Mon, September 20, 2010
China > China & World > Probe into Manila Hostage Crisis

Philippine fact finding body recommends filing of charges against officials for hostage fiasco

2010-09-20 12:36:41 GMT2010-09-20 20:36:41 (Beijing Time)  Xinhua English

Philippine President Benigno "Noynoy" Aquino III answers media queries on the final report of the Incident Investigation and Review Committee (IIRC) regarding the August 23 bus hijacking where eight Hong Kong tourists were killed, during a news conference at Malacanang palace in Manila September 20, 2010. (Reuters Photo)

MANILA, Sept. 20 (Xinhua)-- The Philippine fact finding committee has recommended the filing of charges against senior local and police officials who are believed to be liable for the Aug. 23 hostage fiasco that led to the death of eight tourists from Hong Kong, President Benigno Aquino III said Monday.

Aquino said in a press briefing that the Incident Investigation and Review Committee recommends that charges be filed against former Philippine National Police Chief Jesus Verzosa, Manila Police District's former Director Rodolfo Magtibay, National Capital Region Police Chief Director Leocadio Santiago, Interior Undersecretary Rico Puno, Ombudsman Merceditas Gutierrez, chief hostage negotiator Orlando Yebra Jr., Manila Mayor Alfredo Lim and Vice Mayor Isko Moreno.

Aquino added the IIRC has also advised that broadcast reporters Michael Rogas and Erwin Tulfo, Senior Inspector Santiago Pascual, who was the head of the Special Weapons and Tactics that conducted the assault, and Deputy Ombudsman for military and other law enforcement offices Emilio Gonzales II be held liable for the bungled hostage rescue attempt.

Aquino said the IIRC didn't mention specific charges that will filed against them. He has also handed a copy of the report to a legal team composed of Executive Secretary Paquito Ochoa, Jr. and Chief Presidential Legal Counsel Eduardo de Mesa to review the IIRC's recommendations.

"The IIRC report is recommendatory in nature," Aquino stressed, adding that "it's possible I will subscribe to the entirety of the report, add or eliminate some recommendations of the IIRC."

Aquino said he will study the legal team's recommendations after he returns from his week-long visit to the United States.

"As I am now leaving on an important mission, I want to emphasize that I do not want make decisions regarding such important matters without a thorough review. I will study their findings upon my return, and decide accordingly," he said.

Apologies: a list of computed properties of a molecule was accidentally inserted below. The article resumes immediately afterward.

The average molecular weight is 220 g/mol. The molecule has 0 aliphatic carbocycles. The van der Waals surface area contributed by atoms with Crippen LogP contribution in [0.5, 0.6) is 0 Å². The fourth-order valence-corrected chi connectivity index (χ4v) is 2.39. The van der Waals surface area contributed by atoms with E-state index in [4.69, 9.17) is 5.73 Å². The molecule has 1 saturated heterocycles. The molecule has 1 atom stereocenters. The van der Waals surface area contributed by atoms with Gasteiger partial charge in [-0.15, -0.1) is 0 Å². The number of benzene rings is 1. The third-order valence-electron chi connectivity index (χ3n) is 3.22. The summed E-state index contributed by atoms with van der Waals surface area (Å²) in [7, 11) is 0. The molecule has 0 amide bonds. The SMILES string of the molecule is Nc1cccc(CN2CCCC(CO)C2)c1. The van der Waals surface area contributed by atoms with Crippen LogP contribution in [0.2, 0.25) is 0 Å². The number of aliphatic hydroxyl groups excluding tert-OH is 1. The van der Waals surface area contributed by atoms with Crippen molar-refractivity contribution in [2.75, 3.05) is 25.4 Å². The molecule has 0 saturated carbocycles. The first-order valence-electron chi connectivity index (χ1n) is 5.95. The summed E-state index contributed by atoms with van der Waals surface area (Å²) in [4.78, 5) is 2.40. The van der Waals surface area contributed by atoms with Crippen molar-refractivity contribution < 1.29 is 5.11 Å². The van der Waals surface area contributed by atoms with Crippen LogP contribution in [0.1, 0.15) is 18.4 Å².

Aquino will be leaving for the United States Monday night to attend the U.N. General Assembly meeting in New York and meet with U.S. business leaders. He will return to Manila on Sept. 28.

A copy of the IIRC report was released to the public via www. gov.ph, the official site of the Philippine government.

In its report, the IIRC cited several "critical incidents" which led to the breakdown of the hostage negotiations. This include Mayor Lim's failure to activate a Crisis Management Committee, the improper appreciation of the hostage taker, dismissed policeman Rolando Mendoza, to be reinstated; the arrest of Gregorio Mendoza, Rolando's brother; the departure of Mayor Lim and General Magtibay from the Advance Command Post at a crucial time; and the inefficient, disorganized and stalled assault led by the SWAT team.

The IIRC also commented on a "total lack of a genuinely serious and well-planned out negotiation strategy. Everything depended on the Vice Mayor (Moreno's) trip to the Ombudsman (Gutierrez)."

It was Moreno who coordinated with Gutierrez in response to Mendoza's demand that he be reinstated after he was relieved from his post due to charges of extortion.

The IIRC has also recommended the filing of charges against several media personalities as their blow by blow coverage may have worsen the situation.

"Crisis situations are news worthy events and media coverage is expected. However, because lives may be at stake, media organizations have ethical and operational rules and regulations on how media personnel should conduct themselves in the coverage of a crisis situation," the IIRC said.

"While the general rule is media could air information that is normally accessible to the public, there are exceptions to this rule. It is when the information or footage might potentially endanger lives," it added.

Philippine Justice Secretary Leila de Lima, who sits as IIRC chairman, said President Aquino may still add or diminish the number of persons which they have recommended to be either criminally or administratively charged.

De Lima said the IIRC respects the decision of President Aquino to further subject to another layer of review the findings of the review panel, specifically on the recommendation portion, saying it is well within his prerogative.

"The president has two options: to adopt the recommendation in their entirety, or to modify the recommendation by adding or diminish from what we have recommended," she told reporters in an interview.

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